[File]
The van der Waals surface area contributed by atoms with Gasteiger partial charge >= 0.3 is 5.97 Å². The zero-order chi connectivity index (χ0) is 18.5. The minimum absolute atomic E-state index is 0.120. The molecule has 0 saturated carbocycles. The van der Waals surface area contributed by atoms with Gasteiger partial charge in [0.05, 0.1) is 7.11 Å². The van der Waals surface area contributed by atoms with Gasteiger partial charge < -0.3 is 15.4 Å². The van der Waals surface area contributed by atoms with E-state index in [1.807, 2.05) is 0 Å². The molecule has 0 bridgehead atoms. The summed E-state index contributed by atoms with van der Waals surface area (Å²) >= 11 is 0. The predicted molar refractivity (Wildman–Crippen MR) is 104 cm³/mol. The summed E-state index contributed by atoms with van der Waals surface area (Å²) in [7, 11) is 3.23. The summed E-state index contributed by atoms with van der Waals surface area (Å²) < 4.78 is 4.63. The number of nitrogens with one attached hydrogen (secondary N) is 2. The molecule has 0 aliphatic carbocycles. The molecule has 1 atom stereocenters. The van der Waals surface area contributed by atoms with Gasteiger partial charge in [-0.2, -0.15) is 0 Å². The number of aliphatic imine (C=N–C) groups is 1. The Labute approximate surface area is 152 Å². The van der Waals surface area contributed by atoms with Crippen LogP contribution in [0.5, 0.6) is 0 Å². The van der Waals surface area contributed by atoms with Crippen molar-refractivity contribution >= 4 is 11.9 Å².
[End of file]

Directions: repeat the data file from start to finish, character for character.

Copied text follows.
The van der Waals surface area contributed by atoms with Gasteiger partial charge >= 0.3 is 5.97 Å². The zero-order chi connectivity index (χ0) is 18.5. The minimum absolute atomic E-state index is 0.120. The molecule has 0 saturated carbocycles. The van der Waals surface area contributed by atoms with Gasteiger partial charge in [0.05, 0.1) is 7.11 Å². The van der Waals surface area contributed by atoms with Gasteiger partial charge < -0.3 is 15.4 Å². The van der Waals surface area contributed by atoms with E-state index in [1.807, 2.05) is 0 Å². The molecule has 0 bridgehead atoms. The summed E-state index contributed by atoms with van der Waals surface area (Å²) >= 11 is 0. The predicted molar refractivity (Wildman–Crippen MR) is 104 cm³/mol. The summed E-state index contributed by atoms with van der Waals surface area (Å²) in [7, 11) is 3.23. The summed E-state index contributed by atoms with van der Waals surface area (Å²) < 4.78 is 4.63. The number of nitrogens with one attached hydrogen (secondary N) is 2. The molecule has 0 aliphatic carbocycles. The molecule has 1 atom stereocenters. The van der Waals surface area contributed by atoms with Gasteiger partial charge in [-0.2, -0.15) is 0 Å². The number of aliphatic imine (C=N–C) groups is 1. The Labute approximate surface area is 152 Å². The van der Waals surface area contributed by atoms with Crippen LogP contribution in [0.5, 0.6) is 0 Å². The van der Waals surface area contributed by atoms with Crippen molar-refractivity contribution >= 4 is 11.9 Å².